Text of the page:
The President's Budget for fiscal year 2006 (FY06), which was released on Monday, has mixed news for construction. The largest item is the most promising: the Budget recommends spending $284 billion for surface transportation between October 2004 (when the previous authorization act, known as TEA-21, expired), and September 2009 (the end of FY09). This is a huge increase from last year's budget proposal of $256 billion for the same six years. It matches the amount approved by the House last year and included in a bill introduced on Tuesday by the chairman of the House Infrastructure and Transportation Committee. The Budget would increase the obligation limitation or contract authority to $222 billion from last year's proposed $202 billion for the Highway Account and to $40 billion from $36 billion for the Mass Transit Account. The proposed “ob limit” for highways in FY06 is $34.7 billion, up 1% from FY05. The Budget proposes (without description) approximately $1 billion per year in additional Highway Trust Fund (HTF) receipts, by requiring the general fund, rather than the HTF, to pay fuel tax refunds to exempt users, such as state and local governments.

Other FY06 construction-related totals and changes from FY05 in the Budget, compiled by Engineering News-Record (February 14 issue) from Administration and Congressional sources: airport improvement grants, $3.0 billion, -14%; Energy Department environmental management, $6.5 billion, -12%; Corps of Engineers construction, $1.4 billion, -20%; Bureau of Reclamation water/related resources, $802 million, -7%; Department of Defense (DOD) environmental restoration, $1.4 billion, +1%; Environmental Protection Agency water infrastructure, $3.0 billion, -18%, and Superfund, $1.3 billion, +2%; General Services Administration construction, $640 million, -10%, and repairs and alterations, $1 billion, +5%; State Department embassy security, construction, and maintenance, $1.5 billion, no change; Bureau of Prisons buildings and facilities, $170 million, -10%; DOD military family housing, $2 billion, +21%, and other military construction, $5.3 billion, -5%.

Several tax proposals could have an impact on demand for construction. The Administration proposes to create tax incentives for businesses that locate in “opportunity zones,” a variant of existing tax-favored zones. Developers of affordable single-family housing would get a tax credit. Expiring benefits for brownfields remediation and wind, biomass, and landfill gas production facilities would be extended and a new credit for “combined heat and power” property would be created. The New York City Liberty Zone incentives would be replaced with incentives specifically for transportation infrastructure. A total of $15 billion of tax-exempt bonds would be allowed for private highway projects and rail-truck transfer facilities.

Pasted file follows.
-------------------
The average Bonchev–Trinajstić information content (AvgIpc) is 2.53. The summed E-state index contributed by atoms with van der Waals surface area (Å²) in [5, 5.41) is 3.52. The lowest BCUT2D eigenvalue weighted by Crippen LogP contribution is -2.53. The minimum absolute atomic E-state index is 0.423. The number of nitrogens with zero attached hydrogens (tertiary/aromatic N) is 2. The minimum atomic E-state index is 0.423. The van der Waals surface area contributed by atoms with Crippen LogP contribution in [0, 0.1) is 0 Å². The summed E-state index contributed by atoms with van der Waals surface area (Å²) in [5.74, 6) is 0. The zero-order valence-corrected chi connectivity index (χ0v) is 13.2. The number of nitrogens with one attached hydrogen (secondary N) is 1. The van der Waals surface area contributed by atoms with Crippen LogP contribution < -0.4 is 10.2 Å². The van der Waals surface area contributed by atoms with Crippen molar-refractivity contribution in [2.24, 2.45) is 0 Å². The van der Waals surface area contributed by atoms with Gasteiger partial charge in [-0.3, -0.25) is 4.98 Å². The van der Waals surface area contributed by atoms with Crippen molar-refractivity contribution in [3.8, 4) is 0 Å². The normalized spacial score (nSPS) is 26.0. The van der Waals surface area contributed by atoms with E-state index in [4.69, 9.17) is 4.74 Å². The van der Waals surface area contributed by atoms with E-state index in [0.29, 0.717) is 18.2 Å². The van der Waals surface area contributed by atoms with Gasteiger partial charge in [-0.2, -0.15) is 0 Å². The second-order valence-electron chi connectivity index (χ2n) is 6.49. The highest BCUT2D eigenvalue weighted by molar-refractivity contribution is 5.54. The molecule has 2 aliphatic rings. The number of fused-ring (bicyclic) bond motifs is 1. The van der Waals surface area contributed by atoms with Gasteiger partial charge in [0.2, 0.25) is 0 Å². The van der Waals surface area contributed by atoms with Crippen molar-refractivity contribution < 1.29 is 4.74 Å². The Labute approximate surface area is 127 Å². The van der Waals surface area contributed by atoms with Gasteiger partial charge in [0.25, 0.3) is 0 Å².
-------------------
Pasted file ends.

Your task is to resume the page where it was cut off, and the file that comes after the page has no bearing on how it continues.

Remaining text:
AGC's CEO, Steve Sandherr, today wrote to new Commerce Secretary Carlos Gutierrez to urge that he pursue discussions with Mexico and U.S. cement producers to enable Mexican cement to be imported without the current prohibitive anti-dumping duty. World demand for cement may rise this year as tsunami-ravaged regions rebuild. A front-page story in today's Wall Street Journal describes the damage to a Lafarge cement plant in Aceh, Indonesia, that formerly produced 1.2 million tons a year, of which only one-fourth was used in Aceh. The province's deputy governor “says Aceh will now need 'five or maybe 50 times more'” while “A team of Lafarge technical experts visited [the plant] and declared it 80% lost.”

Other recent stories in the Journal suggest the market is improving for construction of shopping centers, offices, and apartments. On Wednesday, the paper reported, “General Growth Properties Inc., the nation's second-largest mall owner in terms of market-cap and number of malls owned, Kimco Realty Corp., a big owner of strip malls, and Taubman Centers Inc. all said occupancy and rents were up….Malls have benefited from a 25% drop in retailer bankruptcies” from 2003. Earlier, the paper reported, “Office values jumped 3.3%, the most in two years [in the fourth quarter], according to [a] study of the top 50 U.S. markets prepared by Reis Inc.…Apartment values were up 1.4%....Companies are beginning to expand into new space as they increase hiring, and in the fourth quarter they absorbed 20 million square feet, the most in four years.” Another story cited Reis's analysis of apartments in the top 64 metropolitan markets, which found, “Tenants occupied 9,717 additional apartment units in the fourth quarter…stronger than any fourth quarter in four years. The vacancy rate rose in part because the number of units built and added to inventory during the quarter-22,976-exceeded the new units occupied, according to Lloyd Lynford, president of Reis.”

Job openings in construction surged 17% in December, seasonally adjusted, to 126,000, the Bureau of Labor Statistics reported Wednesday in its Job Openings and Labor Turnover release ( The release also showed how much construction hiring varies by season. Actual hires plunged 21% from 299,000 in November to 236,000 in December, but seasonally adjusted hires dropped only 1%, from 388,000 to 385,000.